Surprisingly in cricket-loving India, running is taking off in a big way. Rachael Woolston describes a fast-moving scene and her own personal experience at Mumbai Marathon ...
Every morning in cities across India, dark shapes move in the dawn light. Once upon a time, these figures may have just been bus and taxi drivers getting ready for a busy day, but now it’s more likely to be groups of runners.
From Sikh businessmen in turbans and tracksuits conducting a pre-work run meeting, to Indian women, some lycra clad, others in sarees and sandals; welcome to running, India style, where a sunrise run has now become as commonplace as a temple visit may once have been.
“When I started running 12 years ago to train for a marathon, running was relatively rare,” explains Raj Vadgama, a former interior designer turned marathon coach with his own coaching business, Xtreme Fitness in Mumbai. “Now everyone is running and I’m busy all day coaching clients, from 60-year-old executives to a 16-year-old boy.”
While there are no official statistics about the number of recreational runners here, the motivation to run is the same as anywhere in the world; to lose weight, get fit and have a goal. And it is something that fits easily into the day of any urban Indian.
A Country On The Move
“It’s free, so doesn’t cost money and you can do it anytime,” says Raj. “You just have to lace on your shoes and head for the door.” But why the sudden explosion in interest, enough to prompt Nike to launch free coaching and running workshops in major cities such as Mumbai in 2009? Money, is the simple answer.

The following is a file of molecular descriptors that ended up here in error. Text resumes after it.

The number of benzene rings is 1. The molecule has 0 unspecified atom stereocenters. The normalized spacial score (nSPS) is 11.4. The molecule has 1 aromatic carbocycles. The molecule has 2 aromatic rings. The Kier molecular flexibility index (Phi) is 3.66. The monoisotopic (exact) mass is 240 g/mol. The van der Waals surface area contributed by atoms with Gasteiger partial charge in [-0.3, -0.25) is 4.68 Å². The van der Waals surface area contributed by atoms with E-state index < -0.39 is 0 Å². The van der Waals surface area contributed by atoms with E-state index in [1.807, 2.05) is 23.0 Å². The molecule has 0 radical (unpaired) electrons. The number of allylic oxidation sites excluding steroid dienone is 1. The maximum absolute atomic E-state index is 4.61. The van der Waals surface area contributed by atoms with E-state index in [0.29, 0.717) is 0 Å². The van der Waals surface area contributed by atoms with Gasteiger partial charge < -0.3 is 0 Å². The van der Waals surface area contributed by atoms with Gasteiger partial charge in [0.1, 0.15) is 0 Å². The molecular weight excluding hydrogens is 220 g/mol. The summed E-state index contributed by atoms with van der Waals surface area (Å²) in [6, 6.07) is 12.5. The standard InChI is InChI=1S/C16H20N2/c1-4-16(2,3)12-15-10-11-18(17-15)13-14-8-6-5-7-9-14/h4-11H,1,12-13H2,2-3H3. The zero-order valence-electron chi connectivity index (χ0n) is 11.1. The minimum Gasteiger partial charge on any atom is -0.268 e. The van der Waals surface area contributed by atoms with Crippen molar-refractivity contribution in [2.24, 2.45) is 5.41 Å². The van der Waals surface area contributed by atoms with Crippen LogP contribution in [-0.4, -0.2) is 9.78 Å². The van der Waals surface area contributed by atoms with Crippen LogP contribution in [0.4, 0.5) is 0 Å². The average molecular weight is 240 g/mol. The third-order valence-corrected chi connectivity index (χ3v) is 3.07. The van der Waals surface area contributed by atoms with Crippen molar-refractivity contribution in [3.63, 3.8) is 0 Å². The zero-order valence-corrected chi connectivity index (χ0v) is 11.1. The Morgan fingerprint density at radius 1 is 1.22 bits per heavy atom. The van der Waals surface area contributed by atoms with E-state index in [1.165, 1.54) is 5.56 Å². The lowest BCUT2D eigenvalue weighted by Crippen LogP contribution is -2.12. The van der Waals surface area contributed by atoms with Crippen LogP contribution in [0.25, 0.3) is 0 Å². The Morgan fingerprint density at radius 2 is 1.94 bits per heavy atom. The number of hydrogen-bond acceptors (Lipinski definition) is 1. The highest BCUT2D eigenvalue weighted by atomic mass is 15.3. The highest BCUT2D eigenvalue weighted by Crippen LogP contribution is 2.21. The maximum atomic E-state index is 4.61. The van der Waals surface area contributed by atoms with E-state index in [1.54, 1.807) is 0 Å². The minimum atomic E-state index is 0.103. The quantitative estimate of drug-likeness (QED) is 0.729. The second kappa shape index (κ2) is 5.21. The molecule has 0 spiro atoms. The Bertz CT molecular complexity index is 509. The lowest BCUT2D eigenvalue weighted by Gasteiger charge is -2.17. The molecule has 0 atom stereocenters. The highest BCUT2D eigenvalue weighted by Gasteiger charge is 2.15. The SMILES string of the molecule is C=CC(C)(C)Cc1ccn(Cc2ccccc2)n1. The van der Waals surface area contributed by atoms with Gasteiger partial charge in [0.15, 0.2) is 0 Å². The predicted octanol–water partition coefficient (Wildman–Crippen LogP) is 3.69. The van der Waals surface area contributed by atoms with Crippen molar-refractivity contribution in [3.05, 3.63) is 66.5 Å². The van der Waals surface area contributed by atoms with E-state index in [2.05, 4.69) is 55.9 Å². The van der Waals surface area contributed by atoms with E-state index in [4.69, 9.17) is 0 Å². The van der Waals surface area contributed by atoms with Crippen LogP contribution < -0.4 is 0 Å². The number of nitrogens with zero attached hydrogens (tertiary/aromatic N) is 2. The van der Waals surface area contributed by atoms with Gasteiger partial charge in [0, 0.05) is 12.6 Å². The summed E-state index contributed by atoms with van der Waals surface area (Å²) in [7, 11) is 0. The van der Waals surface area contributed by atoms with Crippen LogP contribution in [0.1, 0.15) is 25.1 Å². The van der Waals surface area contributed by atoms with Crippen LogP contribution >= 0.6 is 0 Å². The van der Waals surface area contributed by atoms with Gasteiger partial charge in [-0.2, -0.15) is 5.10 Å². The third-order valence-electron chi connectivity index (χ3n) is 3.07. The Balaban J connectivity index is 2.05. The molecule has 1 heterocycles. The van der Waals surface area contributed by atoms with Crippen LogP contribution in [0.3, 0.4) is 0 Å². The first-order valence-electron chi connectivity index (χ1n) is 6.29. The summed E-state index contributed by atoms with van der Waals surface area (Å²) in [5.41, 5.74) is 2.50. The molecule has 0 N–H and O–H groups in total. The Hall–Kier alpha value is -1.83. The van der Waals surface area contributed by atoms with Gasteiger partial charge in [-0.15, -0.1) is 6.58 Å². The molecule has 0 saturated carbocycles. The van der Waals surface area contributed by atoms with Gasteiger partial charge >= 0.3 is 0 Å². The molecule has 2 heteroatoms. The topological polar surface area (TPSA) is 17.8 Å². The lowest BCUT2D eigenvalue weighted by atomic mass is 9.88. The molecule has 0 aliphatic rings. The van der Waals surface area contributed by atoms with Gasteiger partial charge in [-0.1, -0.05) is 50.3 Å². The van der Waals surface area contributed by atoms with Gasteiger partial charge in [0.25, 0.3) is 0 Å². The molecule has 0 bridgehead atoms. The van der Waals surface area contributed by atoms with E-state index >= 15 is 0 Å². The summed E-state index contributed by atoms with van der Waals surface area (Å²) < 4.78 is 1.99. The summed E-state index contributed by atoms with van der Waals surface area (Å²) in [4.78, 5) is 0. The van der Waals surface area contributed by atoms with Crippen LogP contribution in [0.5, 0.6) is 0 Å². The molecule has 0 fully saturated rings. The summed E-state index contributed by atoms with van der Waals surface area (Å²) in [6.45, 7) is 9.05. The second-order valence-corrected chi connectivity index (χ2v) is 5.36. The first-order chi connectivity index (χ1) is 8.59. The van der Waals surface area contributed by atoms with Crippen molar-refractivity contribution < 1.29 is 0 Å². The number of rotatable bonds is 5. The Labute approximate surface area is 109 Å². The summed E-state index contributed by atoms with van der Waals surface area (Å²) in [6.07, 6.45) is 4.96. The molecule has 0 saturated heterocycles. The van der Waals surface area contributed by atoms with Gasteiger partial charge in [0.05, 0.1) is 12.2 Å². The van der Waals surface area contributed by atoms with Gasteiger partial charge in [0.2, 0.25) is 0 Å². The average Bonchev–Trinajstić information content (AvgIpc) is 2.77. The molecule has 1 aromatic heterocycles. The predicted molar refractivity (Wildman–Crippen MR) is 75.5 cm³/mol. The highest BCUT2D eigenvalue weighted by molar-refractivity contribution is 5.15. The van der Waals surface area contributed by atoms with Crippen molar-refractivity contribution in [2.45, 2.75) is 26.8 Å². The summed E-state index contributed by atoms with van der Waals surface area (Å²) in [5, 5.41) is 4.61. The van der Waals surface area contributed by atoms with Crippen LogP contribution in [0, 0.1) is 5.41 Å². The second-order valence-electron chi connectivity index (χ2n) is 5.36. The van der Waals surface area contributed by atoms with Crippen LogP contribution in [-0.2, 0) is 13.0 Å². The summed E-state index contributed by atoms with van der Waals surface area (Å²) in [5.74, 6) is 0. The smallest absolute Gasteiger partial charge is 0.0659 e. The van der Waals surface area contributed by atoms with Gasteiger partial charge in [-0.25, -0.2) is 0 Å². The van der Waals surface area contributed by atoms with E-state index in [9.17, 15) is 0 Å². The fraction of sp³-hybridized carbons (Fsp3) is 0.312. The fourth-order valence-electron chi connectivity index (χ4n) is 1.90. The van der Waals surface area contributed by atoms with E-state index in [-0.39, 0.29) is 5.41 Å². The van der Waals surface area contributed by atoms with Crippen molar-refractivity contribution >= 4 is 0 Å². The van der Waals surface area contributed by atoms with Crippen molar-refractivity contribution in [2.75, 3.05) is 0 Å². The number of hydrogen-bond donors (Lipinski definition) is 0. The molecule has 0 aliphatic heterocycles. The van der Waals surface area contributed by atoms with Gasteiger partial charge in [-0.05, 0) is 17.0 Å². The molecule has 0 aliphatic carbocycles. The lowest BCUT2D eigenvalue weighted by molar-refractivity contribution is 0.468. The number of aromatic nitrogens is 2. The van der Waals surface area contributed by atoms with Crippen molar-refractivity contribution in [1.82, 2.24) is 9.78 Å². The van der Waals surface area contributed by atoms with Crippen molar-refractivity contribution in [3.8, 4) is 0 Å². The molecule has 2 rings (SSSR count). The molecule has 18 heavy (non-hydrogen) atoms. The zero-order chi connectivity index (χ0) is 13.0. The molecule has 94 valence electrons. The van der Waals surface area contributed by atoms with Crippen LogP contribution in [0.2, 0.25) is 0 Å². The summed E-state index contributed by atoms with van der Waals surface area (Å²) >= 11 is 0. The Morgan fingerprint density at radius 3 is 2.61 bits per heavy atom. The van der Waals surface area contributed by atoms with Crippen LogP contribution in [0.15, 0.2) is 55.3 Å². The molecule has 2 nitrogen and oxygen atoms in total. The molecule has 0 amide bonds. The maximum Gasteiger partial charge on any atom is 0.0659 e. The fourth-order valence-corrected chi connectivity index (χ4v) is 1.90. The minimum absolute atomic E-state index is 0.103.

While the Asian subcontinent still has one of the largest number of people living below the poverty line, GDP growth at 8.5% makes it the fastest growing economy alongside China. And according to The Times of India, per capita income has quadrupled in the last 20 years creating a burgeoning middle class with the time and money to spend on leisure.
“Most of the runners that I know are wealthy professionals,” agrees Roshni Rai, a 34-year-old legal executive who set up Mumbai Runner Girls. “They’re either business executives or married, full time mums.”
The Facebook Generation
With a population of 1.28billion, the internet, particularly Facebook has been instrumental in fanning the flames, helping to tie running communities together from as far afield as Kalimpong in the Himalayan mountains to Kerala in the south.
“I started running nine years ago, and hardly anyone had Facebook accounts so it was hard to find other runners, all the news I got was from a favourite website - runnersforlife.com,” explains Roshni. “Now, I’m connected to runners all over India, receiving status updates about their training, PBs and new races that are cropping up.”
It is a grassroots movement, fuelled by enthusiasm with little formal coaching. In Mumbai, for instance, training for the marathon that takes place every January, is organised by word of mouth and Facebook. On any morning of the week or weekend in the weeks preceding the event, runners congregate at Nariman’s Point on Marine Drive for a training run.
Afterwards, refreshment comes not in the form of an energy drink, but a banana and fresh coconut water, served in its shell from a roadside street vendor. Alternatively, at weekends many retire to Stadium, a cafe that’s become known as a runner’s hangout. Here, the breakfast of choice is a spicy omelette, washed down with chai, sweet milky, spiced tea.
And as much as the post-run food is different from the UK, so too is the climate. “Summer temperatures hit 36O and 75% humidity here in Mumbai, while Rajasthan and Delhi are completely dry,” explains running coach Raj. “So, we do most of our running during the monsoon, building up miles and working on pace.”
Time To Race